Crime and Globalisation Publications

03 July 2006

Publications by TNI's Crime and Globalisation Project

Cover The Global Fix

The Global Fix
The Construction of a Global Enforcement Regime

TNI Briefing Paper 3, October 2005

In this issue of Crime & Globalisation, Michael Woodiwiss and Dave Bewley-Taylor track the history of the concept of organised crime and its metamorphosis into a ‘transnational’ phenomenon allegedly posing a serious threat to global world order. They show how the United States has dominated the construction of a global enforcement regime by interlinking concepts of drugs prohibition and combating organised crime.
Spanish version:
La componenda global. La construcción de un régimen global de control
Italian version:
An Italian version of the briefing is published in a series by Fuoriluogo, a monthly magazine that is distributed with Il Manifesto newspaper.

Global Enforcement Regimes: Transnational Organised Crime, International Terrorism and Money Laundering [PDF document]
Report TNI Seminar 28-29 April 2005
To fight the threats of drug trafficking, money laundering, transnational organized crime and international terrorism, a global enforcement regime has been created - mainly on the basis of the US's national security priorities. The US has been able to force its agenda on the international community using its unparalleled resources and diplomatic strength. At the UN and G8 level conventions against transnational organised crime and regulations to counter money laundering are accepted, while the UN Security Council has set in motion a global programme against international terrorism. At the level of the European Union a similar process is taking place in order to harmonize its justice and security area. The result is that measures are pushed through international fora that undermine and endanger civil liberties and privacy.

Seminar Papers:


Cover The Ectasy IndustryThe Ecstasy Industry
Exploring the Global Market

TNI Briefing Series 9, December 2004
Ecstasy will become Public Enemy No.1 in the period ahead, according to the Executive Director of the United Nations Office on Drugs and Crime (UNODC), Mr. Antonio Maria Costa. However, little is known about the illicit ecstasy industry. Figures produced by the UNODC seem to be over-exaggerated. In this briefing, TNI will take a close look at the figures of the global ecstasy market, as well as the position of The Netherlands in synthetic drug production and trafficking. An attempt will be made to try to explain why Dutch groups have gained and maintained prominence on the global ecstasy market since its genesis in the late 1980s.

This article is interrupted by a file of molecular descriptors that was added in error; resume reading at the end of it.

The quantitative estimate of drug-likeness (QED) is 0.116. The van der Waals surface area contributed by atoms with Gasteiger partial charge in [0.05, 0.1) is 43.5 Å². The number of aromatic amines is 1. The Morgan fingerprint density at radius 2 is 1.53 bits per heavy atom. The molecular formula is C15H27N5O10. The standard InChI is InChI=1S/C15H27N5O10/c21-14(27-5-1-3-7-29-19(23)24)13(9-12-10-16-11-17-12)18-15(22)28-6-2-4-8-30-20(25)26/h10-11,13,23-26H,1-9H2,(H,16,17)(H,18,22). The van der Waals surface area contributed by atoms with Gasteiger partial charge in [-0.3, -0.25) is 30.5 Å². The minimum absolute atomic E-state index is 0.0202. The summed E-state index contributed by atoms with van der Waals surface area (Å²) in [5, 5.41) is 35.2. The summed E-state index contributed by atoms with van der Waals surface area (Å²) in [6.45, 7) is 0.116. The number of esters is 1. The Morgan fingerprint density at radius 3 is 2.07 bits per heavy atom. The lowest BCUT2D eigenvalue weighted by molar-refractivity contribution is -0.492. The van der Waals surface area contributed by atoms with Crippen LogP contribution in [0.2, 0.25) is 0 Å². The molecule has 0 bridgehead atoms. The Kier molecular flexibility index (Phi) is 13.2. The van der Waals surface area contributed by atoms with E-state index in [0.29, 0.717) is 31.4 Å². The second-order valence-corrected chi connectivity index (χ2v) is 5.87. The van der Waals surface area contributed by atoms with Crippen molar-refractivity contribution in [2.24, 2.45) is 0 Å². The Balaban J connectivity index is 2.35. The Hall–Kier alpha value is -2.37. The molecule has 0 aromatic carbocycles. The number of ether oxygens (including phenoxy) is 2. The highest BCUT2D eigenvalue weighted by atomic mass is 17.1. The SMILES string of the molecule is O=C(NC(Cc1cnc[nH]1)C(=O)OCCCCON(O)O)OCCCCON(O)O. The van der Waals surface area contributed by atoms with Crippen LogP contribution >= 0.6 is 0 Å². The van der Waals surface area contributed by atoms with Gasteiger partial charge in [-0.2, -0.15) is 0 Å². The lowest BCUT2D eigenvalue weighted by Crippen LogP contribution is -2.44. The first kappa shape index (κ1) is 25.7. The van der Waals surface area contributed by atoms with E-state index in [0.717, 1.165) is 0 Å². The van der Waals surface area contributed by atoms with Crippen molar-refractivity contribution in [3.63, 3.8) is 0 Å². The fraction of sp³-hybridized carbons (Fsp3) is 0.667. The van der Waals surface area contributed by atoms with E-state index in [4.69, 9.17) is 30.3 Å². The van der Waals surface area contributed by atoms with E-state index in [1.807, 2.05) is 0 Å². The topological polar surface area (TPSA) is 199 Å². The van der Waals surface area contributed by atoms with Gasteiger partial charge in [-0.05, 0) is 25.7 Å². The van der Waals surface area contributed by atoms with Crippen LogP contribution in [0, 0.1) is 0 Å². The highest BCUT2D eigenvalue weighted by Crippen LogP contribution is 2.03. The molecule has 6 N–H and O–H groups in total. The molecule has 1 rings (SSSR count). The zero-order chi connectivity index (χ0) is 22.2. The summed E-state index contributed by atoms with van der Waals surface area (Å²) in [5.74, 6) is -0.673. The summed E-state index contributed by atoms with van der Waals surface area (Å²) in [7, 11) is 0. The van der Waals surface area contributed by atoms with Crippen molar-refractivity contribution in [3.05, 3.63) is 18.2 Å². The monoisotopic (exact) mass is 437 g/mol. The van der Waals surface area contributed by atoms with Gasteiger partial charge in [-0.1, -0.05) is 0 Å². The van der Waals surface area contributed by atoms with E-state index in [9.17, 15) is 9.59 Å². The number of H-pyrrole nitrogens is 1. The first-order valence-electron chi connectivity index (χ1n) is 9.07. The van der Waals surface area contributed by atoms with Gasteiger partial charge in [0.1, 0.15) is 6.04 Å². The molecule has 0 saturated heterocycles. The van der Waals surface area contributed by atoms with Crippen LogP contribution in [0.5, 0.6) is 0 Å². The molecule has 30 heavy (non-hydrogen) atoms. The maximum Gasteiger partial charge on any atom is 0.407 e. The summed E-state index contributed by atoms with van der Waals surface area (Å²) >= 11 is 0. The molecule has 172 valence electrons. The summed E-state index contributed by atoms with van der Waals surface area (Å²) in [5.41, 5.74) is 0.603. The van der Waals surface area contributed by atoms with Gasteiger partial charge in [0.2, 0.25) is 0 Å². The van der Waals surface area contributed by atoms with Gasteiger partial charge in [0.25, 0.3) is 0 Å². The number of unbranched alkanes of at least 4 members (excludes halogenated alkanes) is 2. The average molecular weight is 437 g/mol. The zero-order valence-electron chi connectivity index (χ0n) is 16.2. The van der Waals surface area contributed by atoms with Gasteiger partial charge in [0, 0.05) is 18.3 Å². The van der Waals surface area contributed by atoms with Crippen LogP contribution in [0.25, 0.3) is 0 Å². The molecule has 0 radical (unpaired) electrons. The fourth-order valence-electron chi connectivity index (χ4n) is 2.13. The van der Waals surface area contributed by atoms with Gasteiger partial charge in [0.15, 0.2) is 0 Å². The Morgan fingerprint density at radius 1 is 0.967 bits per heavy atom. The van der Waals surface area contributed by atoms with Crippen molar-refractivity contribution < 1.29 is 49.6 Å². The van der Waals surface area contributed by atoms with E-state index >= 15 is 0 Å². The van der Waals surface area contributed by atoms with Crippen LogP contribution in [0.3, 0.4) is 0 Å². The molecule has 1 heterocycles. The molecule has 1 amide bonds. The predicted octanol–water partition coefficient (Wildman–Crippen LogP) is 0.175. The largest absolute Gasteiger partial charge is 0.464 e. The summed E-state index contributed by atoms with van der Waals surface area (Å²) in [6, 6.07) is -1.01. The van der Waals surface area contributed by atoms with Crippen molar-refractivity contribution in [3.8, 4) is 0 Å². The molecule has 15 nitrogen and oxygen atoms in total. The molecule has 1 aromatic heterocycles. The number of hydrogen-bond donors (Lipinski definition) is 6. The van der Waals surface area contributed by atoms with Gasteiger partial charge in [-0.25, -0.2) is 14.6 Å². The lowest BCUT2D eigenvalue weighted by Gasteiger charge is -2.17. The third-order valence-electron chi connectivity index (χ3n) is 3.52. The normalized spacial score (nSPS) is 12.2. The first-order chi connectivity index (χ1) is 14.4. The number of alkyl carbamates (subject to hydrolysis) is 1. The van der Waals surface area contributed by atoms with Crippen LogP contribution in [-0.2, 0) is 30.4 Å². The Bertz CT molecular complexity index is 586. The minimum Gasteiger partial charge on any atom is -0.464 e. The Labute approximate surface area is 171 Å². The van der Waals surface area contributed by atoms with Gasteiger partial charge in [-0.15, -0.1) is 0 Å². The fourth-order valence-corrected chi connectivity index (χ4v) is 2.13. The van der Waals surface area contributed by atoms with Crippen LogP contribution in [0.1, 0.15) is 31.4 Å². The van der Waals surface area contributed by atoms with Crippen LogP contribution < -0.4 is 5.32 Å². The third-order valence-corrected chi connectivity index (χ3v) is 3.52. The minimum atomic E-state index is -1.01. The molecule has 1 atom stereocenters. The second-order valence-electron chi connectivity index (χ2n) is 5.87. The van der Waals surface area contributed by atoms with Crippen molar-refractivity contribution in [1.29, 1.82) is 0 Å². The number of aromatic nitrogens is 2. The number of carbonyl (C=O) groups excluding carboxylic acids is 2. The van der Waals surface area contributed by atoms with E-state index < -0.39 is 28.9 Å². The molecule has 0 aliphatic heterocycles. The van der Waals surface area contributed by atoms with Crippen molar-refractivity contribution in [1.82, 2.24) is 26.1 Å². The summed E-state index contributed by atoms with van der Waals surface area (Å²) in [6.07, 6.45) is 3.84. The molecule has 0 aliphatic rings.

Spanish version:
La industria del éxtasis: Desarrollos del mercado mundial


The Economic Impact of the Illicit Drug Industry [PDF document]
Report TNI Seminar 5-6 December 2003
Goal of the seminar was to assess the global business volume of the illegal drug industry and to look where the illegal proceeds of the industry are going. Issues discussed included: the size of the illicit drug economy and the flows, investments and collusion of drugs money in the legal economy and its alleged funding of international terrorism. The seminar illustrated the widespread recourse to inflated figures, doubtful evaluation processes and the institutional need for numbers.

The Numbers' Game: Let's All Guess the Size of the Illegal Drugs Industry! [PDF document]
Francisco Thoumi, Paper TNI Seminar 5-6 December 2003


Cover Failed StatesFailed and Collapsed States in the International System [PDF document]
Report TNI, African Studies Centre (Leiden), Center of Social Studies (Coimbra University, Portugal) and Peace Research Center CIP-FUHEM (Madrid), December 2003
The aims to signpost areas of attention in the light of current and possible future trends in regard to the number of failing states in the world. Unlike most other studies in this field, this project looks to explain state failure not just in terms of endogenous factors but also in terms of the impact of international factors and context. Furthermore, it looks at the effect of failed states internationally. The project challenges the idea that failed states can be technically rehabilitated without a reshaping of the international system of governance itself.


Cover Synthetic Drugs Trafficking in Three European CitiesSynthetic Drugs Trafficking in Three European Cities
Major Trends and the Involvement of Organised Crime

Gruppo Abele/TNI/IECAH, Turin, March 2003
This publication gathers the outcomes of the project with the same title, which investigated three urban synthetic drug markets at a different stage of development: Amsterdam, Barcelona and Turin. The study - the first of this type at European level - outlines a composite picture which clearly indicates the presence of rather flexible and dynamic actors. The wide use of primary sources, altogether the adoption of qualitative interpretative tools, contributed to shed some light on a phenomenon which is still poorly investigated both at national and international levels.